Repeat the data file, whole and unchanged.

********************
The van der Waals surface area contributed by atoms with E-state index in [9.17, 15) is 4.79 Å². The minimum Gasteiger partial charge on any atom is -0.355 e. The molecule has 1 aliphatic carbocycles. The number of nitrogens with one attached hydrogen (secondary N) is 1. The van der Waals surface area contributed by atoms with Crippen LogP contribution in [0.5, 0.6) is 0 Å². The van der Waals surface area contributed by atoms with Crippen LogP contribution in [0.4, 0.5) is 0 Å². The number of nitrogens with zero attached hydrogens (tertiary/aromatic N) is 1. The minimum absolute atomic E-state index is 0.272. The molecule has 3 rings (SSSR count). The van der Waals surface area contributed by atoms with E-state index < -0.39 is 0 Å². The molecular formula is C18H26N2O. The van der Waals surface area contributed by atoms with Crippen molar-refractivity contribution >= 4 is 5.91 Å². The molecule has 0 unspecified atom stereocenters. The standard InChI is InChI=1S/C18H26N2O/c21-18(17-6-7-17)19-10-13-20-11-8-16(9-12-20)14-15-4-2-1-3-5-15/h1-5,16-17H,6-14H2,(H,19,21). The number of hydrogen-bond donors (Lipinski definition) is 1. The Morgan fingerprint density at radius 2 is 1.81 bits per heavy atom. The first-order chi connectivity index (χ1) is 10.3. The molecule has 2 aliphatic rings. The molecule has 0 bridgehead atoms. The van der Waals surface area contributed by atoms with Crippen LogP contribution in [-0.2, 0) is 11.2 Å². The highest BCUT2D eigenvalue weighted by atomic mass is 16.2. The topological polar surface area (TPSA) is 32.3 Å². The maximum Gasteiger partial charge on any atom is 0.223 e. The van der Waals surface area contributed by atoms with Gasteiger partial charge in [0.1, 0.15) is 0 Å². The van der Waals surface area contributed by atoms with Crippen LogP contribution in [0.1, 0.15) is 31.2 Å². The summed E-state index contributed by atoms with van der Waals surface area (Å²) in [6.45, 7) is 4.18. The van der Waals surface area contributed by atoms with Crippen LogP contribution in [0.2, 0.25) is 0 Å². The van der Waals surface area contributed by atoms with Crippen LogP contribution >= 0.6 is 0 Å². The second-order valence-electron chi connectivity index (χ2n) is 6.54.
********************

The van der Waals surface area contributed by atoms with E-state index in [9.17, 15) is 4.79 Å². The minimum Gasteiger partial charge on any atom is -0.355 e. The molecule has 1 aliphatic carbocycles. The number of nitrogens with one attached hydrogen (secondary N) is 1. The van der Waals surface area contributed by atoms with Crippen LogP contribution in [0.5, 0.6) is 0 Å². The van der Waals surface area contributed by atoms with Crippen LogP contribution in [0.4, 0.5) is 0 Å². The number of nitrogens with zero attached hydrogens (tertiary/aromatic N) is 1. The minimum absolute atomic E-state index is 0.272. The molecule has 3 rings (SSSR count). The van der Waals surface area contributed by atoms with E-state index < -0.39 is 0 Å². The molecular formula is C18H26N2O. The van der Waals surface area contributed by atoms with Crippen molar-refractivity contribution >= 4 is 5.91 Å². The molecule has 0 unspecified atom stereocenters. The standard InChI is InChI=1S/C18H26N2O/c21-18(17-6-7-17)19-10-13-20-11-8-16(9-12-20)14-15-4-2-1-3-5-15/h1-5,16-17H,6-14H2,(H,19,21). The number of hydrogen-bond donors (Lipinski definition) is 1. The Morgan fingerprint density at radius 2 is 1.81 bits per heavy atom. The first-order chi connectivity index (χ1) is 10.3. The molecule has 2 aliphatic rings. The molecule has 0 bridgehead atoms. The van der Waals surface area contributed by atoms with Crippen LogP contribution in [-0.2, 0) is 11.2 Å². The highest BCUT2D eigenvalue weighted by atomic mass is 16.2. The topological polar surface area (TPSA) is 32.3 Å². The maximum Gasteiger partial charge on any atom is 0.223 e. The van der Waals surface area contributed by atoms with Gasteiger partial charge in [0.1, 0.15) is 0 Å². The van der Waals surface area contributed by atoms with Crippen LogP contribution in [0.1, 0.15) is 31.2 Å². The summed E-state index contributed by atoms with van der Waals surface area (Å²) in [6.45, 7) is 4.18. The van der Waals surface area contributed by atoms with Crippen LogP contribution in [0.2, 0.25) is 0 Å². The van der Waals surface area contributed by atoms with Crippen LogP contribution >= 0.6 is 0 Å². The second-order valence-electron chi connectivity index (χ2n) is 6.54.